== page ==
A Democratic National Convention vital to President Barack Obama's re-election bid opened Tuesday with praise for his battles on behalf of minority rights and the middle class, as well as plentiful attacks on Republican challenger Mitt Romney.
Facing a tight race in November and Republican attacks that they have made things worse while in power, Democratic organizers want their three-day convention to emphasize the tough decisions Obama has made and the additional steps needed to bolster the middle class.
The more than 5,500 Democratic delegates adopted a party platform that emphasizes middle-class opportunity while differing sharply on key issues with the Republican version endorsed at last week's GOP convention.
Then speech after speech lambasted Romney and Republicans, accusing them of being out of touch and politically divisive at a time requiring national unity to confront high unemployment, a sluggish economy and mounting federal deficits and debt.
Seeking to further strengthen Obama's advantage with women, Hispanic Americans and young voters, the Democratic speakers hailed the president for promoting health care reforms, supporting gay marriage, and ending deportations of some young illegal immigrants.
First lady Michelle Obama offered a personal perspective on why her husband should be re-elected, telling the convention that the same values she fell in love with guide him each day in the White House.
"In the end, for Barack, these issues aren't political -- they're personal," Mrs. Obama said, adding: "Barack knows the American Dream because he's lived it, and he wants everyone, everyone in this country to have the same opportunity, no matter who we are, or where we're from, or what we look like, or who we love."
Health and Human Services Secretary Kathleen Sebelius defended the 2010 health care law despised by Republicans, saying the changes that prevent insurance companies from denying coverage for pre-existing conditions and allow parents to keep their children on family policies up to age 26 were "what change looks like."
She said Romney and GOP running mate Rep. Paul Ryan want to repeal the health care law and effectively end the Medicare program for senior citizens by making it a voucher program.
"Mitt Romney, quite simply, doesn't get it," declared San Antonio Mayor Julian Castro in his keynote address, later adding: "We know that in our free-market economy, some will prosper more than others. What we don't accept is the idea that some folks won't even get a chance."
Romney and Republicans "are perfectly comfortable with that America -- in fact, that's exactly what they're promising us," Castro said.
Massachusetts Gov. Deval Patrick earlier challenged Obama supporters to be more forceful in supporting the president's record in the face of unrelenting Republican attempts to discredit the administration's accomplishments, such as ending the Iraq war and delivering "the security of health care to every single American in every single corner of the country."
"It's time for Democrats to grow a backbone and stand up for what we believe," Patrick said to cheers..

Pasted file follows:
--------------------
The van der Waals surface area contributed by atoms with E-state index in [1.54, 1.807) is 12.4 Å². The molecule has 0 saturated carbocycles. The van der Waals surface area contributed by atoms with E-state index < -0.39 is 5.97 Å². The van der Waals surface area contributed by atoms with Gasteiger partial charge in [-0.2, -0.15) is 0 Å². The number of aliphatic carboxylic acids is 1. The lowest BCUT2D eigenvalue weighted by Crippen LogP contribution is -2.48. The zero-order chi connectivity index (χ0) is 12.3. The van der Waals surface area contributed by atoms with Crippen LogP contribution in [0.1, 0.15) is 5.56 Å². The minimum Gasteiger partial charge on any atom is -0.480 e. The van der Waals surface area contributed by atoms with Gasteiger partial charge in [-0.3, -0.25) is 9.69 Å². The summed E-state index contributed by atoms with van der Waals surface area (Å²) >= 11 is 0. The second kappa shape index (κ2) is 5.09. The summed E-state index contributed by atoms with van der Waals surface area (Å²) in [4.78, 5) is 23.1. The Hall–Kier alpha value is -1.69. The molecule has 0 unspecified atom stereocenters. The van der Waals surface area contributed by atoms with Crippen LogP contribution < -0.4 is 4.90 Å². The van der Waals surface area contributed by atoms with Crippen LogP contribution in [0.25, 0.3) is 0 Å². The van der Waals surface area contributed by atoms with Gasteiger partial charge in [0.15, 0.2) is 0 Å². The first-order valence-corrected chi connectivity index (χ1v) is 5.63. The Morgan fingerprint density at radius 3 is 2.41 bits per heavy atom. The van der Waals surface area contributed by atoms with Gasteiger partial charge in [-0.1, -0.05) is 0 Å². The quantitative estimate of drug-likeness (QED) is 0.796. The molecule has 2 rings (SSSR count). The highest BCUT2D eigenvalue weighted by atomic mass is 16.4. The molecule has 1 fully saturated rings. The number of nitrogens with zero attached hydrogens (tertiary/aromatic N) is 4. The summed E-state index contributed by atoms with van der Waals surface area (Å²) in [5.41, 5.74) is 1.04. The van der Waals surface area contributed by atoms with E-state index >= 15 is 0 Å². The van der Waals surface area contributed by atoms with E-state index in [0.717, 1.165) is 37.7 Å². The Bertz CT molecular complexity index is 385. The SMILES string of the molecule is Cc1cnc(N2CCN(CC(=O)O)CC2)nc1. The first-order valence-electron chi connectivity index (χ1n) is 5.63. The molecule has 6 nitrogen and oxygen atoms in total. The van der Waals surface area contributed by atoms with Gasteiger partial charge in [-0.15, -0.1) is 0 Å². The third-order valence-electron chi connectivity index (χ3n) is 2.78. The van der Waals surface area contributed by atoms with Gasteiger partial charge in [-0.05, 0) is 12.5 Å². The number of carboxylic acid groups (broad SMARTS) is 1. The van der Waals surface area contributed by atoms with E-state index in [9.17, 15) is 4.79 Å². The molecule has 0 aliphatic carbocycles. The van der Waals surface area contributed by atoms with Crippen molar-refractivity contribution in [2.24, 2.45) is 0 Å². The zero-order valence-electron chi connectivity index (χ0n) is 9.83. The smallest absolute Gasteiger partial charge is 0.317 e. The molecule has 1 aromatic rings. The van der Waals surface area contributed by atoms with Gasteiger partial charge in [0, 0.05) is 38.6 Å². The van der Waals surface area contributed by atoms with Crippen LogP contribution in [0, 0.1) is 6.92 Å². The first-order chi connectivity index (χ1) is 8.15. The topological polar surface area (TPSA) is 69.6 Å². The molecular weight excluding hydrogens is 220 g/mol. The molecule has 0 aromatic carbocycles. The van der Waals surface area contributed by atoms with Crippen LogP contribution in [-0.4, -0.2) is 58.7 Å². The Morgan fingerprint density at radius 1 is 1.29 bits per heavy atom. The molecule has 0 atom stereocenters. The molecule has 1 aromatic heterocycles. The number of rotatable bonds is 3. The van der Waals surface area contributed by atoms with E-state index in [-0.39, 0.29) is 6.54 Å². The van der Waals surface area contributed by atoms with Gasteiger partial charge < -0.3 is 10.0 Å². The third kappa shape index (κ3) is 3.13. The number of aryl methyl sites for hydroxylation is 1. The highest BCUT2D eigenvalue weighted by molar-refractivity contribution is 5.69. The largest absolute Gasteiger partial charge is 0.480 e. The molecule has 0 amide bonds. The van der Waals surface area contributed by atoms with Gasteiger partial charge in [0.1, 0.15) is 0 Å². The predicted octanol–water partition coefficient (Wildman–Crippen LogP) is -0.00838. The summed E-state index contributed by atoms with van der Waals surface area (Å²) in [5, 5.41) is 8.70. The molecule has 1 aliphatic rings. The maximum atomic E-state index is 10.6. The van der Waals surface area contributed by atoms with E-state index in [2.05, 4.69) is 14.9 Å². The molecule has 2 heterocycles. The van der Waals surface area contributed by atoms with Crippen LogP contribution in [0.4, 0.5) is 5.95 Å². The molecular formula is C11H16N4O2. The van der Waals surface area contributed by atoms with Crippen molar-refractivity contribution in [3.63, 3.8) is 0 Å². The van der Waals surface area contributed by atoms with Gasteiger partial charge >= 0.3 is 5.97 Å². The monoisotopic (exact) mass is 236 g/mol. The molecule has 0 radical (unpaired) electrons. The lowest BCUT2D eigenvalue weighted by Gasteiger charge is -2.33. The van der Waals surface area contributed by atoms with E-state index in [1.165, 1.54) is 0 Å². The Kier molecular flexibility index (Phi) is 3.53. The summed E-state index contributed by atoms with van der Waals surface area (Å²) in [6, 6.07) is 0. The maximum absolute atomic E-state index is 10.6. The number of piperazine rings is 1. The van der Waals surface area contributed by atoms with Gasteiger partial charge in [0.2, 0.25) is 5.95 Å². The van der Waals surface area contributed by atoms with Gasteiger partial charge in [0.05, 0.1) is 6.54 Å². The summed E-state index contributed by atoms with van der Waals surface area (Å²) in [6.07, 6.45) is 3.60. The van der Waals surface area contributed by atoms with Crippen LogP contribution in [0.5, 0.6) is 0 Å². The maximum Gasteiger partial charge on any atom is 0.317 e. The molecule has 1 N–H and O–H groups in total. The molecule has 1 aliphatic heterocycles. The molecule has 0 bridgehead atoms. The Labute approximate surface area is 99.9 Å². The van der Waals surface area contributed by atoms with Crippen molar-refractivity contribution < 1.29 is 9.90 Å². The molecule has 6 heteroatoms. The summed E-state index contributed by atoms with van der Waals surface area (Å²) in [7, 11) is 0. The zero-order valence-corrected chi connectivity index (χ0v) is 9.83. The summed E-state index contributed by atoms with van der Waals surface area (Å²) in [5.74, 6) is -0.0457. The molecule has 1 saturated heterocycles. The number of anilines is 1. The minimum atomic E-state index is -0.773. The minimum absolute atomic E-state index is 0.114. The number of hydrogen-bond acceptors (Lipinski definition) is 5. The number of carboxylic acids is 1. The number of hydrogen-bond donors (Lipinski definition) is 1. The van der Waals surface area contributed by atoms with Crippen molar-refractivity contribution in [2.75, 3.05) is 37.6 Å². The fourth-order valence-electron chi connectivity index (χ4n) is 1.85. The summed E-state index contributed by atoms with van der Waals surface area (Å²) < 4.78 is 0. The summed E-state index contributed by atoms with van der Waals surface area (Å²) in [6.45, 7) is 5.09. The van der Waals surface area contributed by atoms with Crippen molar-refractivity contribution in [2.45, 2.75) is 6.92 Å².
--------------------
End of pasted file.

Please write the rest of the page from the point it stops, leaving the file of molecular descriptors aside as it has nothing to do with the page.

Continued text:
Other speakers mocked Romney's overseas financial holdings -- a Swiss bank account, a Cayman Islands tax shelter -- revealed in the two years of tax returns the former Massachusetts governor has released so far. Senate Majority Leader Harry Reid challenged Romney to make public more of his tax records, citing the example of the 12 years of returns Romney's father, George, made public in his 1968 presidential run.
"Trust comes from transparency, and Mitt Romney comes up short on both," Reid said.
In a video played in the Time Warner Cable Arena where the convention opened, former President Jimmy Carter said Obama prioritized the middle class in making the difficult decisions required of the nation's highest office.
"He has done it all in the face of bitter, unyielding, in fact unprecedented partisan opposition," Carter said in reference to congressional Republicans.
The convention will conclude Thursday with Obama accepting his party's nomination exactly two months before the November 6 election. Former President Bill Clinton will address the gathering on Wednesday night.
Newark Mayor Corey Booker energized Tuesday's first session of the convention gaveled to order Tuesday afternoon with a rousing call for delegates to pass the party platform that represented "our fundamental national aspiration."
To applause and cheers, Booker said voters in November faced a choice between GOP policies offering either "a country of savage disparity favoring the fortunate few" or the Democratic goal of equal opportunity for all.
"This is our American mission," he added.
Later, Chicago Mayor Rahm Emanuel recalled the litany of crises that greeted the Obama administration when it assumed power in January 2009 -- a Wall Street meltdown, economic recession, wars in Iraq and Afghanistan, a collapsing auto industry.
"Each crisis was so deep, and so dangerous, any one of them would have defined another presidency," said Emanuel, who was Obama's chief of staff. "We faced a once-in-generation moment in American history, and fortunately, we have a once-in-a generation president."
Other speakers told how Obama's decision to bail out the struggling auto industry saved vital jobs and kept a mainstay of the U.S. economy afloat. The goal was to contrast a politically unpopular decision -- spending tax dollars to help a private industry -- with Romney's call at the time to let Detroit go bankrupt. Romney now says he advocated a managed bankruptcy similar to the eventual result under Obama.
Senior campaign officials told CNN that the convention has three main objectives -- to outline the clear choice facing voters, to highlight Obama's leadership in championing necessary but politically unpopular steps such as health care reform and the auto industry bailout, and to present a detailed plan for creating jobs for the middle class.